At Tea, we’re committed to providing the highest quality children’s clothing that can be passed down from kid-to-kid. With each piece of Tea that gets a new life, one less piece of clothing ends up in our landfills. Through the years, we’ve developed a dedicated community of Tea fans who stand by our quality as much as we do. This Earth Day, we’re sharing a story about how one Tea fan used vintage Tea (some as old as 10 years!) to do something special for a friend. Read on to learn more about Marya’s story.
I was first introduced to Tea Collection via catalogs arriving in my mailbox when my daughter was an infant. At the time, I could not afford the clothes, but was instantly drawn to the unique styles, patterns, comfort, and world influence in the designs. I made my first Tea purchase during the 2010 Memorial Day Sale, picking up pieces from the Korea line that today immediately remind me of my eldest daughter’s toddler years.
A couple years later, I discovered a budding online Buy/Sell/Trade Tea community on Facebook and realized I could afford to purchase more of the clothes I had fallen in love with so many years prior. The greatest gift of joining this community, however, has been the long-term friendships I’ve made. To me, Tea not only represents globally-influenced clothing, style and comfort, but also the connections I’ve made with other women from a myriad of backgrounds and geographic locations.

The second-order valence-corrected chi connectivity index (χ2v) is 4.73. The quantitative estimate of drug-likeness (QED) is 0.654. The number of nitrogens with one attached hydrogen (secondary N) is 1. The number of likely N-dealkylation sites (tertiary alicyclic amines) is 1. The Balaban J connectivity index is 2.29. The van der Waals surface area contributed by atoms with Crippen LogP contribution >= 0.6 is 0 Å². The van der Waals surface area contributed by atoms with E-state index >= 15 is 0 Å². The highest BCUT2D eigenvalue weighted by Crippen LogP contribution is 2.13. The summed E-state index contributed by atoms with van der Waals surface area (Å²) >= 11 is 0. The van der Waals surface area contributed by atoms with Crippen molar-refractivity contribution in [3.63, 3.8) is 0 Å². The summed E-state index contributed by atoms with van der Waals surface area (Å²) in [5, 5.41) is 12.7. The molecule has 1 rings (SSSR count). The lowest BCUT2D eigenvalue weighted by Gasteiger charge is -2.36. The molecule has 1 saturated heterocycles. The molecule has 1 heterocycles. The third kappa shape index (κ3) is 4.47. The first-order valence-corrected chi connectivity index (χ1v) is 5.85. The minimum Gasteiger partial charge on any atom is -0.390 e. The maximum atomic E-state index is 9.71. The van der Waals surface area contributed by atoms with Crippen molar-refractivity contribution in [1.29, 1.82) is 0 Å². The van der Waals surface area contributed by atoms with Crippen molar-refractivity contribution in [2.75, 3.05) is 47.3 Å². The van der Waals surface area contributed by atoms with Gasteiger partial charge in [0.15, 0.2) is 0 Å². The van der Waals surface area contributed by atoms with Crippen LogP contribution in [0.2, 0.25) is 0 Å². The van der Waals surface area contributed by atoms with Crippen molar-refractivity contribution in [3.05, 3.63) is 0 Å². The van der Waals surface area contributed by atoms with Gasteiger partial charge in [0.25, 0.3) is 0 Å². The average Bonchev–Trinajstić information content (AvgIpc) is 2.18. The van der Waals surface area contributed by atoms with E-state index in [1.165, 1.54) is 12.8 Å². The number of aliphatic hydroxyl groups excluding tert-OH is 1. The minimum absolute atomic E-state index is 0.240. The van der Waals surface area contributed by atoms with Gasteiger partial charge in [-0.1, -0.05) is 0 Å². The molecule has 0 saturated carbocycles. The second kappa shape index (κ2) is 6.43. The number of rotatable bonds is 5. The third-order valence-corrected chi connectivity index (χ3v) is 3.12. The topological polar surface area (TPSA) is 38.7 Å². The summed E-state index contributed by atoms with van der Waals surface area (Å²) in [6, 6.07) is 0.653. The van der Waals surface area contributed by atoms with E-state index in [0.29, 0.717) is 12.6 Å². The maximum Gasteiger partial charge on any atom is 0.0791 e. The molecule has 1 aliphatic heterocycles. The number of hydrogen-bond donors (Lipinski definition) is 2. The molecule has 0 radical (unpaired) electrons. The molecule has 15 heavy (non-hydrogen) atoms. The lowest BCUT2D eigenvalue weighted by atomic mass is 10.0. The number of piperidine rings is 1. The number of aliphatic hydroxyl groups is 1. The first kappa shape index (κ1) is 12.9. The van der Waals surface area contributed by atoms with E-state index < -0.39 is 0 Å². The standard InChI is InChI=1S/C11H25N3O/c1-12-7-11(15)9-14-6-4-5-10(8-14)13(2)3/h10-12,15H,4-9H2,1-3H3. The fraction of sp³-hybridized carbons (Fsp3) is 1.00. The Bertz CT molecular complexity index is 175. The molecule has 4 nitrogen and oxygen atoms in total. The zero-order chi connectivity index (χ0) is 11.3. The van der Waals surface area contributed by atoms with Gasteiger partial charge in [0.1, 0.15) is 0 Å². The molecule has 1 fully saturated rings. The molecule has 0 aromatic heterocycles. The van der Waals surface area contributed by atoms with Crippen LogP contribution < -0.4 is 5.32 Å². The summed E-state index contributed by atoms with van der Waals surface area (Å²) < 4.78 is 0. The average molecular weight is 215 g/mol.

A few years and a pandemic later, one of these friends expressed her frustration over ill-fitting masks. Having sewing knowledge, I offered to attempt to turn her Tea clothing into masks for her and her daughters. I was sent a package full of gorgeous prints that brought back so many memories and proceeded to do the unthinkable: I tossed them all in the dryer in preparation to be cut and sewn into masks.
After some trial-and-error, I was able to successfully create an array of masks using both the woven and knit materials of the Tea clothes I received. Each mask is made with three layers, often using the linings of dresses if they had one. I paid special attention to pattern placement and particularly enjoyed creating masks that retained special features of the dresses they came from—embroidery of the Bali Ubud Ikat dress, the gathering and pleating of others, the plackets on some, the contrasting sleeves and patterns from standout pieces.
Just a few years ago, I would never have envisioned myself chopping up our beloved Tea pieces, but this pandemic has changed the way I see things. I loved having the opportunity to once again appreciate each piece, recalling the fond memories associated with each one, then breathing new life into the fabric. The Tea clothing we’ve all loved is serving double duty—keeping us all safer, and hopefully bringing a smile to the face of a dear friend made thanks to a shared love of Tea.
Want more inspiring stories like this? Be sure to follow us on Instagram @teacollection. Love Tea as much as Marya? Join our Tea Insiders Facebook group here for sneak peeks, exclusive offers, and a shared love of Tea.